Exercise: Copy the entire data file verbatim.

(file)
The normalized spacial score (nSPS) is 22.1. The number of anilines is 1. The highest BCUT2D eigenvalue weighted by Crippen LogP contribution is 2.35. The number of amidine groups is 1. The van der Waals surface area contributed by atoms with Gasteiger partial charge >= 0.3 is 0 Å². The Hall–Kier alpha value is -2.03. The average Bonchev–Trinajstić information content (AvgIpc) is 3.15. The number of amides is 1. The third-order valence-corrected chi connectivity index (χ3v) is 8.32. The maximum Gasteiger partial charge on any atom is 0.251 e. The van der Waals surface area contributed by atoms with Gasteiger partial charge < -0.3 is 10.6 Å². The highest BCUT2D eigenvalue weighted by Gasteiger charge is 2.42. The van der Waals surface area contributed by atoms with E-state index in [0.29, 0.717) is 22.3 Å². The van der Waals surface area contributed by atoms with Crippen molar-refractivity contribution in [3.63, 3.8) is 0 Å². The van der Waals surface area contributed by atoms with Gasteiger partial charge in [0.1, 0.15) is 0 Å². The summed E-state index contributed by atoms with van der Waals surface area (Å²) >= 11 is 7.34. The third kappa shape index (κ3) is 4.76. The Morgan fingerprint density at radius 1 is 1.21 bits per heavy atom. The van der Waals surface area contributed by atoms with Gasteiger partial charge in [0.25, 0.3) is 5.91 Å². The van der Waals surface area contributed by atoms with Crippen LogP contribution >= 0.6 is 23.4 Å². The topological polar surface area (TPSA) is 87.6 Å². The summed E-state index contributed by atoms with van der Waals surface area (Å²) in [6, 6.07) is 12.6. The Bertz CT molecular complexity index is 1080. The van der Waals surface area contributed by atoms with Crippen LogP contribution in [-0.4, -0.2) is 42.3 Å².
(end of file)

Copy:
The normalized spacial score (nSPS) is 22.1. The number of anilines is 1. The highest BCUT2D eigenvalue weighted by Crippen LogP contribution is 2.35. The number of amidine groups is 1. The van der Waals surface area contributed by atoms with Gasteiger partial charge >= 0.3 is 0 Å². The Hall–Kier alpha value is -2.03. The average Bonchev–Trinajstić information content (AvgIpc) is 3.15. The number of amides is 1. The third-order valence-corrected chi connectivity index (χ3v) is 8.32. The maximum Gasteiger partial charge on any atom is 0.251 e. The van der Waals surface area contributed by atoms with Gasteiger partial charge < -0.3 is 10.6 Å². The highest BCUT2D eigenvalue weighted by Gasteiger charge is 2.42. The van der Waals surface area contributed by atoms with E-state index in [0.29, 0.717) is 22.3 Å². The van der Waals surface area contributed by atoms with Crippen molar-refractivity contribution in [3.63, 3.8) is 0 Å². The van der Waals surface area contributed by atoms with Gasteiger partial charge in [0.1, 0.15) is 0 Å². The summed E-state index contributed by atoms with van der Waals surface area (Å²) >= 11 is 7.34. The third kappa shape index (κ3) is 4.76. The Morgan fingerprint density at radius 1 is 1.21 bits per heavy atom. The van der Waals surface area contributed by atoms with Gasteiger partial charge in [0.25, 0.3) is 5.91 Å². The van der Waals surface area contributed by atoms with Crippen LogP contribution >= 0.6 is 23.4 Å². The topological polar surface area (TPSA) is 87.6 Å². The summed E-state index contributed by atoms with van der Waals surface area (Å²) in [6, 6.07) is 12.6. The Bertz CT molecular complexity index is 1080. The van der Waals surface area contributed by atoms with Crippen LogP contribution in [-0.4, -0.2) is 42.3 Å².